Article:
“I have been used, you see,” said Kit, “to talk and think of her, almost as if she was an angel. When I look forward to meeting her again, I think of her smiling as she used to do, and being glad to see me, and putting out her hand and saying, ‘It’s my own old Kit,’ or some such words as those—like what she used to say. I think of seeing her happy, and with friends about her, and brought up as she deserves, and as she ought to be. When I think of myself, it’s as her old servant, and one that loved her dearly, as his kind, good, gentle mistress; and who would have gone—yes, and still would go—through any harm to serve her. Once, I couldn’t help being afraid that if she came back with friends about her she might forget, or be ashamed of having known, a humble lad like me, and so might speak coldly, which would have cut me, Barbara, deeper than I can tell. But when I came to think again, I felt sure that I was doing her wrong in this; and so I went on, as I did at first, hoping to see her once more, just as she used to be. Hoping this, and remembering what she was, has made me feel as if I would always try to please her, and always be what I should like to seem to her if I was still her servant. If I’m the better for that—and I don’t think I’m the worse—I am grateful to her for it, and love and honour her the more. That’s the plain honest truth, dear Barbara, upon my word it is!”

Little Barbara was not of a wayward or capricious nature, and, being full of remorse, melted into tears. To what more conversation this might have led, we need not stop to inquire; for the wheels of the carriage were heard at that moment, and, being followed by a smart ring at the garden gate, caused the bustle in the house, which had laid dormant for a short time, to burst again into tenfold life and vigour.

Simultaneously with the travelling equipage, arrived Mr. Chuckster in a hackney cab, with certain papers and supplies of money for the single gentleman, into whose hands he delivered them. This duty discharged, he subsided into the bosom of the family; and, entertaining himself with a strolling or peripatetic breakfast, watched, with genteel indifference, the process of loading the carriage.

“Snobby’s in this, I see, Sir?” he said to Mr. Abel Garland. “I thought he wasn’t in the last trip because it was expected that his presence wouldn’t be acceptable to the ancient buffalo.”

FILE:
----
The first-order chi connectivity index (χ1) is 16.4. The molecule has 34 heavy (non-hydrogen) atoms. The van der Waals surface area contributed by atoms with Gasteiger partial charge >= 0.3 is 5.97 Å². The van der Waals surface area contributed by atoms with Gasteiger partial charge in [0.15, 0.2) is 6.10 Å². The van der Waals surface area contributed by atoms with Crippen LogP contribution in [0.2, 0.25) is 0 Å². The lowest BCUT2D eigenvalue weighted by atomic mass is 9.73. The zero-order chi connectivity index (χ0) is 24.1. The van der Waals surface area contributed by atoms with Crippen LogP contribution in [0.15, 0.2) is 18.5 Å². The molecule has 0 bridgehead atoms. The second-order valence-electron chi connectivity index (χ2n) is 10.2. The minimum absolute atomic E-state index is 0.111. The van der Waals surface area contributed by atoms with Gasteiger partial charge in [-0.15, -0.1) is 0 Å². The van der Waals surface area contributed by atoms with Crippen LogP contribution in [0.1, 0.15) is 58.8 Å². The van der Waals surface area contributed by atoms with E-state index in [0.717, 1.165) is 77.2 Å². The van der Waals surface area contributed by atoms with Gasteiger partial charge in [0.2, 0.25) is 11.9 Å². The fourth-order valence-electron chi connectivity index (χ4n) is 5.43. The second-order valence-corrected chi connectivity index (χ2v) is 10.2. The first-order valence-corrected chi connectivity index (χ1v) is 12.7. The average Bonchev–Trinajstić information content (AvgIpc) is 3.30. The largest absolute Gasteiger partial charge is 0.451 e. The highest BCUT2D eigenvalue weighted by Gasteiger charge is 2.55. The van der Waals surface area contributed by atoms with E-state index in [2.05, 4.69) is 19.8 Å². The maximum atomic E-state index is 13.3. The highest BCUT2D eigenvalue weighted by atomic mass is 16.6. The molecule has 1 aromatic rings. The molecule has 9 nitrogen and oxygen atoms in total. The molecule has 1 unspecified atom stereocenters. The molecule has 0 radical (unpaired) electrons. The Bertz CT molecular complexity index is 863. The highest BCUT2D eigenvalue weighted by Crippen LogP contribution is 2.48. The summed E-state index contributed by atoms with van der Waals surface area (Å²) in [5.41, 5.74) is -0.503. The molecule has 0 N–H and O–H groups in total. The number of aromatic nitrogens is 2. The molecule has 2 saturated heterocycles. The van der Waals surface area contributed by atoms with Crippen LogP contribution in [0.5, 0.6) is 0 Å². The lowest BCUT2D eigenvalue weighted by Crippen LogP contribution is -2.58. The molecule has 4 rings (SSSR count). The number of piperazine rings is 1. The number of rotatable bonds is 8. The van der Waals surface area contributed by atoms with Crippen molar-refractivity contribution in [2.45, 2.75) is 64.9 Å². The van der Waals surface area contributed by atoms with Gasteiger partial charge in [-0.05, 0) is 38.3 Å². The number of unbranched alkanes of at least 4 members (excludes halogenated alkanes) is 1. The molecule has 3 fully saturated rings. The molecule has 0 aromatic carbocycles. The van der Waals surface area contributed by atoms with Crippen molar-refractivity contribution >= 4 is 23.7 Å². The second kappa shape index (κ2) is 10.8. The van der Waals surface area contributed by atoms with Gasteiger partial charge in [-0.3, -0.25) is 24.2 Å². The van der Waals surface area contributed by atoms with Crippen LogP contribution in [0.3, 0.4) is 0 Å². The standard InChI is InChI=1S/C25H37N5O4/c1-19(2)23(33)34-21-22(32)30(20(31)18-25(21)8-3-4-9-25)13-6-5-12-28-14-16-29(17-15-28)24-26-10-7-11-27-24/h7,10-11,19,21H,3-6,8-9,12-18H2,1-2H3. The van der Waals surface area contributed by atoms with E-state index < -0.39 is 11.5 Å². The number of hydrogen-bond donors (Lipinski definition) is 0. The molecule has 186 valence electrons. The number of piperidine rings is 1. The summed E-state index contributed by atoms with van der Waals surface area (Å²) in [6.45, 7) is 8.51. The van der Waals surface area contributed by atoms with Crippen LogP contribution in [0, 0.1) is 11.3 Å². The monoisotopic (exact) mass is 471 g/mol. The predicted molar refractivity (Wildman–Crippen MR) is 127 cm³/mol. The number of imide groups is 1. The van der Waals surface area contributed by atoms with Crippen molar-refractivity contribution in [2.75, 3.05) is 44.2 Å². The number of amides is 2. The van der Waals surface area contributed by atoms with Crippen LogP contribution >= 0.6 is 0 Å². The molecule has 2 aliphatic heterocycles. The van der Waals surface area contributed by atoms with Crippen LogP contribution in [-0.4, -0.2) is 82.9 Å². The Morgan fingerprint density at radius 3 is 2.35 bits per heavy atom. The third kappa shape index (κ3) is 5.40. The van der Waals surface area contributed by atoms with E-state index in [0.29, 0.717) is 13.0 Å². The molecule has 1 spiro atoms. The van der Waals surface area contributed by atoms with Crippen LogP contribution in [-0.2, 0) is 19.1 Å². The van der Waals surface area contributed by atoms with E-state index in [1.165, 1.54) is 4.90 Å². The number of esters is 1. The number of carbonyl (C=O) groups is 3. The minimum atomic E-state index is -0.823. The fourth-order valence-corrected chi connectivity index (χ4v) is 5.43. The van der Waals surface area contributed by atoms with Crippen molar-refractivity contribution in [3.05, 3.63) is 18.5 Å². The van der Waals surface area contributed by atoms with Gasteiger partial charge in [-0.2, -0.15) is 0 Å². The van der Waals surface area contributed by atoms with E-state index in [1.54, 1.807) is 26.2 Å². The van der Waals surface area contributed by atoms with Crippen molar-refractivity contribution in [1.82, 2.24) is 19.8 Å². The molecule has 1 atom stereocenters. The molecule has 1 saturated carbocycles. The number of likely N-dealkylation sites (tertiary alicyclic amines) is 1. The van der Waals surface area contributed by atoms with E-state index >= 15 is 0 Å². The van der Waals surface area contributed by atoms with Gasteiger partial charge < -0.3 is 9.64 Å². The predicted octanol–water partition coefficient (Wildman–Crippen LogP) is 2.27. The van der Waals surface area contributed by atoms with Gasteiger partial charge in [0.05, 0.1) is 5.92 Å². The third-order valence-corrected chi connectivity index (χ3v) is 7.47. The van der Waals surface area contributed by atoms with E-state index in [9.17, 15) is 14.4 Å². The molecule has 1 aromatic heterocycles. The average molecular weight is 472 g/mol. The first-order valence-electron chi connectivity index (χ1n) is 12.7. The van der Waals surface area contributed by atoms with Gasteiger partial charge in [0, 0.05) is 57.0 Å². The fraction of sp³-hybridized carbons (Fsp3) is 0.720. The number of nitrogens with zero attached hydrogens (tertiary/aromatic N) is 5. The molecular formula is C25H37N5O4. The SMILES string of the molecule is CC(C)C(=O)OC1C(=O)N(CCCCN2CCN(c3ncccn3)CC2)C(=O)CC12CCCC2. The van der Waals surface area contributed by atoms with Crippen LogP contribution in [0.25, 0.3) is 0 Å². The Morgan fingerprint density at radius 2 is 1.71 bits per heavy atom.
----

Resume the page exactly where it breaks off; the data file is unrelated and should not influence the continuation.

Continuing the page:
“To whom, Sir?” demanded Mr. Abel.

“To the old gentleman,” returned Mr. Chuckster, slightly abashed.

“Our client prefers to take him now,” said Mr. Abel, drily. “There is no longer any need for that precaution, as my father’s relationship to a gentleman in whom the objects of his search have full confidence, will be a sufficient guarantee for the friendly nature of their errand.”

“Ah!” thought Mr. Chuckster, looking out of window, “anybody but me! Snobby before me, of course. He didn’t happen to take that particular five-pound note, but I have not the smallest doubt that he’s always up to something of that sort. I always said it, long before this came out. Devilish pretty girl that! ’Pon my soul, an amazing little creature!”

Barbara was the subject of Mr. Chuckster’s commendations; and as she was lingering near the carriage (all being now ready for its departure), that gentleman was suddenly seized with a strong interest in the proceedings, which impelled him to swagger down the garden, and take up his position at a convenient ogling distance. Having had great experience of the sex, and being perfectly acquainted with all those little artifices which find the readiest road to their hearts, Mr. Chuckster, on taking his ground, planted one hand on his hip, and with the other adjusted his flowing hair. This is a favourite attitude in the polite circles, and, accompanied with a graceful whistling, has been known to do immense execution.

Such, however, is the difference between town and country, that nobody took the smallest notice of this insinuating figure; the wretches being wholly engaged in bidding the travellers farewell, in kissing hands to each other, waving handkerchiefs, and the like tame and vulgar practices. For now the single gentleman and Mr. Garland were in the carriage, and the post-boy was in the saddle, and Kit, well wrapped and muffled up, was in the rumble behind; and Mrs. Garland was there, and Mr. Abel was there, and Kit’s mother was there, and little Jacob was there, and Barbara’s mother was visible in remote perspective, nursing the ever-wakeful baby; and all were nodding, beckoning, curtseying, or crying out, “Good bye!” with all the energy they could express. In another minute, the carriage was out of sight; and Mr. Chuckster remained alone on the spot where it had lately been, with a vision of Kit standing up in the rumble waving his hand to Barbara, and of Barbara in the full light and lustre of his eyes—his eyes—Chuckster’s—Chuckster the successful—on whom ladies of quality had looked with favour from phaetons in the parks on Sundays—waving hers to Kit!